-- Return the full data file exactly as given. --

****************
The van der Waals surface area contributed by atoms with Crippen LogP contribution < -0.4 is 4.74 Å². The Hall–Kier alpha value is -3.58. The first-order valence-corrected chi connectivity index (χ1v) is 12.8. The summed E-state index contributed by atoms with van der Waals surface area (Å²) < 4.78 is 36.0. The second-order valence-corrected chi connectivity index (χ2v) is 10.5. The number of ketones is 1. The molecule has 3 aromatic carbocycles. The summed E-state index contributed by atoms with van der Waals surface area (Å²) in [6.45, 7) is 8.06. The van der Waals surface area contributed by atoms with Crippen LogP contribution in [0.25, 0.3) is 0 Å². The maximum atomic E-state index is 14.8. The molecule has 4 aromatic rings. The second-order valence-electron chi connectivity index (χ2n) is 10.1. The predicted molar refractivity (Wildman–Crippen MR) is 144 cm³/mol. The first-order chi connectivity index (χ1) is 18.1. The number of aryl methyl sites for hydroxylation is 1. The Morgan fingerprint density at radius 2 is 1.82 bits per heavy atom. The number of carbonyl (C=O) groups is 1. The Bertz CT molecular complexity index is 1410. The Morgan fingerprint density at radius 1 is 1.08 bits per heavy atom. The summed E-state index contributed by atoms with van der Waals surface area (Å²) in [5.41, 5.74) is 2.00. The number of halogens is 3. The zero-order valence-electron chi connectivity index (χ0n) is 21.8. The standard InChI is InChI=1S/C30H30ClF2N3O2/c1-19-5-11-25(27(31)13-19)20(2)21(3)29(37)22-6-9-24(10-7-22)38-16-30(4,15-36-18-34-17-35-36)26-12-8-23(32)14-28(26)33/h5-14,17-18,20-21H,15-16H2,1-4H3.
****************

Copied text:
The van der Waals surface area contributed by atoms with Crippen LogP contribution < -0.4 is 4.74 Å². The Hall–Kier alpha value is -3.58. The first-order valence-corrected chi connectivity index (χ1v) is 12.8. The summed E-state index contributed by atoms with van der Waals surface area (Å²) < 4.78 is 36.0. The second-order valence-corrected chi connectivity index (χ2v) is 10.5. The number of ketones is 1. The molecule has 3 aromatic carbocycles. The summed E-state index contributed by atoms with van der Waals surface area (Å²) in [6.45, 7) is 8.06. The van der Waals surface area contributed by atoms with Crippen LogP contribution in [0.25, 0.3) is 0 Å². The maximum atomic E-state index is 14.8. The molecule has 4 aromatic rings. The second-order valence-electron chi connectivity index (χ2n) is 10.1. The predicted molar refractivity (Wildman–Crippen MR) is 144 cm³/mol. The first-order chi connectivity index (χ1) is 18.1. The number of aryl methyl sites for hydroxylation is 1. The Morgan fingerprint density at radius 2 is 1.82 bits per heavy atom. The number of carbonyl (C=O) groups is 1. The Bertz CT molecular complexity index is 1410. The Morgan fingerprint density at radius 1 is 1.08 bits per heavy atom. The summed E-state index contributed by atoms with van der Waals surface area (Å²) in [5.41, 5.74) is 2.00. The number of halogens is 3. The zero-order valence-electron chi connectivity index (χ0n) is 21.8. The standard InChI is InChI=1S/C30H30ClF2N3O2/c1-19-5-11-25(27(31)13-19)20(2)21(3)29(37)22-6-9-24(10-7-22)38-16-30(4,15-36-18-34-17-35-36)26-12-8-23(32)14-28(26)33/h5-14,17-18,20-21H,15-16H2,1-4H3.